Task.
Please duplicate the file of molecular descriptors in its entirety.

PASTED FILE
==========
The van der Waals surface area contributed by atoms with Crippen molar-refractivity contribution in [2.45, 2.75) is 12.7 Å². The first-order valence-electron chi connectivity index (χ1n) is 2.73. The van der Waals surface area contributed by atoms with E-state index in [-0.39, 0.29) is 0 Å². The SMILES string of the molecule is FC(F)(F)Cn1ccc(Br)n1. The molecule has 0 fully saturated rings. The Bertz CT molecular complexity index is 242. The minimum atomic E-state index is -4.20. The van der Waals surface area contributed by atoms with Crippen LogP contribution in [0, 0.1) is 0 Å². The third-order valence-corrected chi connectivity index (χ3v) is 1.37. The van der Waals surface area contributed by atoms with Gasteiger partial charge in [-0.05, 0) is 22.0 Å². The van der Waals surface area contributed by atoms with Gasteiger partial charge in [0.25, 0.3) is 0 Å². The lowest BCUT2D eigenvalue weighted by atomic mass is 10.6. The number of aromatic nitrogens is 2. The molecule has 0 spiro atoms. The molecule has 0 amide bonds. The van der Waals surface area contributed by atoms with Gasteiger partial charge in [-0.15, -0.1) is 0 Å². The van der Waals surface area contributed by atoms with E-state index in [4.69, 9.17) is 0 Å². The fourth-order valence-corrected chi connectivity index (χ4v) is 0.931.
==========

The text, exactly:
The van der Waals surface area contributed by atoms with Crippen molar-refractivity contribution in [2.45, 2.75) is 12.7 Å². The first-order valence-electron chi connectivity index (χ1n) is 2.73. The van der Waals surface area contributed by atoms with E-state index in [-0.39, 0.29) is 0 Å². The SMILES string of the molecule is FC(F)(F)Cn1ccc(Br)n1. The molecule has 0 fully saturated rings. The Bertz CT molecular complexity index is 242. The minimum atomic E-state index is -4.20. The van der Waals surface area contributed by atoms with Crippen LogP contribution in [0, 0.1) is 0 Å². The third-order valence-corrected chi connectivity index (χ3v) is 1.37. The van der Waals surface area contributed by atoms with Gasteiger partial charge in [-0.05, 0) is 22.0 Å². The van der Waals surface area contributed by atoms with Gasteiger partial charge in [0.25, 0.3) is 0 Å². The lowest BCUT2D eigenvalue weighted by atomic mass is 10.6. The number of aromatic nitrogens is 2. The molecule has 0 spiro atoms. The molecule has 0 amide bonds. The van der Waals surface area contributed by atoms with Gasteiger partial charge in [-0.15, -0.1) is 0 Å². The van der Waals surface area contributed by atoms with E-state index in [4.69, 9.17) is 0 Å². The fourth-order valence-corrected chi connectivity index (χ4v) is 0.931.